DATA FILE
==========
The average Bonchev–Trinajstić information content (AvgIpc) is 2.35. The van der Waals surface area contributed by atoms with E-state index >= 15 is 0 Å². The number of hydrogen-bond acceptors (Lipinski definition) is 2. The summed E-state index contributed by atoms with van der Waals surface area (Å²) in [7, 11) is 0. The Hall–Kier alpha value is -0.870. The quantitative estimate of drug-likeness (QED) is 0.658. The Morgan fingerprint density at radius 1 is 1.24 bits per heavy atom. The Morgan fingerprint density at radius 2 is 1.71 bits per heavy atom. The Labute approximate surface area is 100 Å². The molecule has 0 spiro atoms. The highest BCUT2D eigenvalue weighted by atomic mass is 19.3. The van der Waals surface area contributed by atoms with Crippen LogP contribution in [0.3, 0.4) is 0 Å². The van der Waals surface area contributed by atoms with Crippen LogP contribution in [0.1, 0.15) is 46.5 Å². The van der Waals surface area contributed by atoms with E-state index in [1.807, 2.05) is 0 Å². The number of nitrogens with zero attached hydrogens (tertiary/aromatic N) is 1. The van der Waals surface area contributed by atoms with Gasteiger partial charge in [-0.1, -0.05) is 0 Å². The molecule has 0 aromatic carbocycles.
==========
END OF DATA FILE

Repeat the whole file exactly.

The average Bonchev–Trinajstić information content (AvgIpc) is 2.35. The van der Waals surface area contributed by atoms with E-state index >= 15 is 0 Å². The number of hydrogen-bond acceptors (Lipinski definition) is 2. The summed E-state index contributed by atoms with van der Waals surface area (Å²) in [7, 11) is 0. The Hall–Kier alpha value is -0.870. The quantitative estimate of drug-likeness (QED) is 0.658. The Morgan fingerprint density at radius 1 is 1.24 bits per heavy atom. The Morgan fingerprint density at radius 2 is 1.71 bits per heavy atom. The Labute approximate surface area is 100 Å². The molecule has 0 spiro atoms. The highest BCUT2D eigenvalue weighted by atomic mass is 19.3. The van der Waals surface area contributed by atoms with Crippen LogP contribution in [0.3, 0.4) is 0 Å². The van der Waals surface area contributed by atoms with Crippen LogP contribution in [0.1, 0.15) is 46.5 Å². The van der Waals surface area contributed by atoms with E-state index in [1.807, 2.05) is 0 Å². The number of nitrogens with zero attached hydrogens (tertiary/aromatic N) is 1. The van der Waals surface area contributed by atoms with Gasteiger partial charge in [-0.1, -0.05) is 0 Å². The molecule has 0 aromatic carbocycles.